A Come-Back in Heavy Engineering

Mark Sandford - April 2012
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In recent days, the north-east of the United Kingdom has made the headlines for the right reasons and proves that traditional industries can still thrive even in the 21st Century given the right financial support. Steelmaking has now returned to Teesside after the former Corus plant was acquired by SSI UK. The blast furnaces were re-ignited in a symbolic ceremony and steel slabs will be coming off the production line in the coming weeks. More importantly the company has been able to re-employ most of the 1600 staff who lost jobs after the closure of the site two years ago. Initially the steel production at Redcar will be exported to Thailand but the firm has hopes that it could support the growing market for renewable energy in the UK. The new owners have had to invest a huge amount of money to get the plant back into operation, but at least the site is now generating an output than sitting there derelict.

Within the region, another company is set to create over 1000 new jobs after receiving a government grant of 640000. Offshore Group Newcastle builds steel jacketed foundations for wind farms at its purpose built facility in Wallsend. The concept has been developed and designed by its Aquind subsidiary. Construction of the prototype will commence this year. This also boosts employment in a region that desperately needs it. The North East has been blighted historically by high unemployment in recent decades and deserves recognition for the efforts being made to put the region back on its feet.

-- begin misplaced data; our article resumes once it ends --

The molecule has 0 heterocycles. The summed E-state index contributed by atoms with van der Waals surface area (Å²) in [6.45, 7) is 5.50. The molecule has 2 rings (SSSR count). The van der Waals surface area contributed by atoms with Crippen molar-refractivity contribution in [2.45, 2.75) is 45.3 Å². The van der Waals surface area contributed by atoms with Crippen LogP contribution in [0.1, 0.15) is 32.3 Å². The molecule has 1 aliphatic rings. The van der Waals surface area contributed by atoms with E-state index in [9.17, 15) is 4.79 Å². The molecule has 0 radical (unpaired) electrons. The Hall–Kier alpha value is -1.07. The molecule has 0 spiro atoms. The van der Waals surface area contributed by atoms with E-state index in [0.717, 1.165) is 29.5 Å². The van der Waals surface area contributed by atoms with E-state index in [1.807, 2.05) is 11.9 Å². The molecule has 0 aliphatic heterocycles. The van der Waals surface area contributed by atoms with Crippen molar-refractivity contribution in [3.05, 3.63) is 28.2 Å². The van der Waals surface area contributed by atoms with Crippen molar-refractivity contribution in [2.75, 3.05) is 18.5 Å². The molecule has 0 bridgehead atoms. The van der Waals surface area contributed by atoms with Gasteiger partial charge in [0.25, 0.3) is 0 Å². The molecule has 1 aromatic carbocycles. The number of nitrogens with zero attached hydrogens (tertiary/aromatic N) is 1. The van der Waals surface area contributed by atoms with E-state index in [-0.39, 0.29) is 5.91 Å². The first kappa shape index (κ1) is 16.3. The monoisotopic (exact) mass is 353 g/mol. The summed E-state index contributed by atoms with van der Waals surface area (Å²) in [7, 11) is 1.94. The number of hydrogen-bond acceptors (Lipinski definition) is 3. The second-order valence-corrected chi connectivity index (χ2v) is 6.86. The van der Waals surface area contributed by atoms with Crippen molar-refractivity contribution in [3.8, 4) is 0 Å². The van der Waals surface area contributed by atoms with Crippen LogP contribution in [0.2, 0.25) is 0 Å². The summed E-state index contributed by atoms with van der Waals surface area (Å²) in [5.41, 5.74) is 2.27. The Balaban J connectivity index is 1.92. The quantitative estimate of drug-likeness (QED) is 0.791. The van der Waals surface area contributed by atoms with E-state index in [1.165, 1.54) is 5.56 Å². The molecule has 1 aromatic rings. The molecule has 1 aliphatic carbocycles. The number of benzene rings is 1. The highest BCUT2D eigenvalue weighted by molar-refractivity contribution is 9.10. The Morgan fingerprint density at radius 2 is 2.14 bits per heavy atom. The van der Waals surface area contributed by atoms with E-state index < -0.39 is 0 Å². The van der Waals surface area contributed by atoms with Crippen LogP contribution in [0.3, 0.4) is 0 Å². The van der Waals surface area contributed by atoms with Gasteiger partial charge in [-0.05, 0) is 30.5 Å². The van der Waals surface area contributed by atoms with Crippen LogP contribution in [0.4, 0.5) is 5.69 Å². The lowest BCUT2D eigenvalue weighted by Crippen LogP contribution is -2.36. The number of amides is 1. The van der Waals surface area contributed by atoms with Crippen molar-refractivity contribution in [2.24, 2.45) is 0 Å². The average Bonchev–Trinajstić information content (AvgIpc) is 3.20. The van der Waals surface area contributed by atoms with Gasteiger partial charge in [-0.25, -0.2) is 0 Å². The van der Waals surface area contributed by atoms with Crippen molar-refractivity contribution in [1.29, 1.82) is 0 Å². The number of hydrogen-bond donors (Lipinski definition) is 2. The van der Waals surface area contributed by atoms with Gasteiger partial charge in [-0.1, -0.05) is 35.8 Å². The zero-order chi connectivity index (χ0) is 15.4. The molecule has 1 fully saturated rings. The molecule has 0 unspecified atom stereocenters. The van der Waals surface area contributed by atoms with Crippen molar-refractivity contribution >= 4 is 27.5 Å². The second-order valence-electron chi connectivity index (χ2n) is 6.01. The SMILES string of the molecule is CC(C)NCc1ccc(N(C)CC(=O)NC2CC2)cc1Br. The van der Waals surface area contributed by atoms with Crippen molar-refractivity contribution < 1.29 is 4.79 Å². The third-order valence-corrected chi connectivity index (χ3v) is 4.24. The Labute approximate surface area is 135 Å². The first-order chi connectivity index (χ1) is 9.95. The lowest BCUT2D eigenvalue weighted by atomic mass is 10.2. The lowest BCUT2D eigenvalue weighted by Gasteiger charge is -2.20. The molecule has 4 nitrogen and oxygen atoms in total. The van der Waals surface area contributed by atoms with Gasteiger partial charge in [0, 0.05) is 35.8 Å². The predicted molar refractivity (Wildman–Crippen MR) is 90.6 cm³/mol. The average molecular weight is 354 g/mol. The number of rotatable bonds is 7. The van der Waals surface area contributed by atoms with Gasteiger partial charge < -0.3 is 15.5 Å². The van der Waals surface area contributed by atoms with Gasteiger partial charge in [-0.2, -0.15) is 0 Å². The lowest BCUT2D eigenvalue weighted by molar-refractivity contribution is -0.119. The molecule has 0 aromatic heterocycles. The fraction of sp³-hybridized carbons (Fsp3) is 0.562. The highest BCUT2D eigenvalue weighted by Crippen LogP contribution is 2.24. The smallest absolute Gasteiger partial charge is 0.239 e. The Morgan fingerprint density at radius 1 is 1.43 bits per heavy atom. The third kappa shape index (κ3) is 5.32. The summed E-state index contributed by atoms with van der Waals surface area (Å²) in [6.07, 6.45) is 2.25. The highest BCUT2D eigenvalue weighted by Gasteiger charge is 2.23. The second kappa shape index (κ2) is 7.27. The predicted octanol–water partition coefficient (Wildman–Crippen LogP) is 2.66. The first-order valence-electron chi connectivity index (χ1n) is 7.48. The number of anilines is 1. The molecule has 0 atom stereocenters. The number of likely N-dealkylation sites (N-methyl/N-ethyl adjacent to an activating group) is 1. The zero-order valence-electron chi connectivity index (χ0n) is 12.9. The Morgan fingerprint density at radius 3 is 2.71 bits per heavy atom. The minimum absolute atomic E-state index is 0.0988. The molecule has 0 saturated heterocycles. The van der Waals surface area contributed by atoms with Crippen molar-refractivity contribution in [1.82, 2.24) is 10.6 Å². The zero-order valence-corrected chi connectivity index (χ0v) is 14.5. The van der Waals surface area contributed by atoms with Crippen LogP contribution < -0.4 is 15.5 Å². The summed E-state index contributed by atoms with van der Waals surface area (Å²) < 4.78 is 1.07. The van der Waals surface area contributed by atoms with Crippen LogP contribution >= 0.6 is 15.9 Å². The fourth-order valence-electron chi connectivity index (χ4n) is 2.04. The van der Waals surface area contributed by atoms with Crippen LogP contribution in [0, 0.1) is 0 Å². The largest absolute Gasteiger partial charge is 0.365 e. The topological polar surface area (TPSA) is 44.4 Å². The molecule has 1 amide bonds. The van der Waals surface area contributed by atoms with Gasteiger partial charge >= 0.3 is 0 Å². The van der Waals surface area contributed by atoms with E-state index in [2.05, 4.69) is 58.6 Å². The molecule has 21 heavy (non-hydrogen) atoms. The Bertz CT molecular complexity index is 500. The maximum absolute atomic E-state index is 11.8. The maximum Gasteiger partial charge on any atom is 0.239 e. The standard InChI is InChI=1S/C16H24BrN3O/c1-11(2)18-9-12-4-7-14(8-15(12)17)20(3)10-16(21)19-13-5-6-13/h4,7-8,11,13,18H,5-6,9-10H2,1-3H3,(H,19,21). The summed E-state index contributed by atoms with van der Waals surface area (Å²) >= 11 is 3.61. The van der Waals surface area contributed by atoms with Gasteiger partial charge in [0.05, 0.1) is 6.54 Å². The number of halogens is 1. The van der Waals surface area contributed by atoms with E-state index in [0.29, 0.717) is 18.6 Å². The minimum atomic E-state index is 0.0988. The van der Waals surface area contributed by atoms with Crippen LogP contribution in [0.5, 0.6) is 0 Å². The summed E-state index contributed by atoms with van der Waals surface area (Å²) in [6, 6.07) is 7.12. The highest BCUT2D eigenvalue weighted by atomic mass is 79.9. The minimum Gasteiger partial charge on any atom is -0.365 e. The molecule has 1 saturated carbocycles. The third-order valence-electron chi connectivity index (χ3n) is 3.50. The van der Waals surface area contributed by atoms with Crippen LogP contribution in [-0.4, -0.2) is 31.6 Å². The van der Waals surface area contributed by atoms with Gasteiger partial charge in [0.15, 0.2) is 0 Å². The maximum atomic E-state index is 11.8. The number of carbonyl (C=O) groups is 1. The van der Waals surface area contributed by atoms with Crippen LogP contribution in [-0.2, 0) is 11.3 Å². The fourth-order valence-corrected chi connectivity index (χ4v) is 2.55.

Anothher manufacturer has also succeeded in improving its future on the back of expanding sales both within the UK and abroad. JCB based in the West Midlands has announced a record turnover for 2011 of 2.75 billion. The firm will be taking on over 100 new apprentices which is another boost for jobs. More crucially, it is continuing a programme of investment in the UK and overseas to anchor its position versus foreign competition. The company is due to open a new factory in Sao Paulo, Brazil to manufacture excavators and backhoe loaders. New products will also be launched in the near future. This proves that British manufacturing can still win given the right backing over the medium term.

Over the last 12 months there has been huge debate across the country on how to achieve a higher rate of GDP growth and create more jobs. It is no good relying on consumer spending as a lever to boost employment. We do have to turn new ideas into products and services that other nations will wish to buy. And goovernment would be well advised to take this salient point on board as well.

(See www.bbc.co.uk/news/uk-england-stoke-staffordshire-17734187)

Mark Sandford - Permission granted to freely distribute this article for non-commercial purposes if attributed to Mark Sandford, unedited and copied in full, including this notice.

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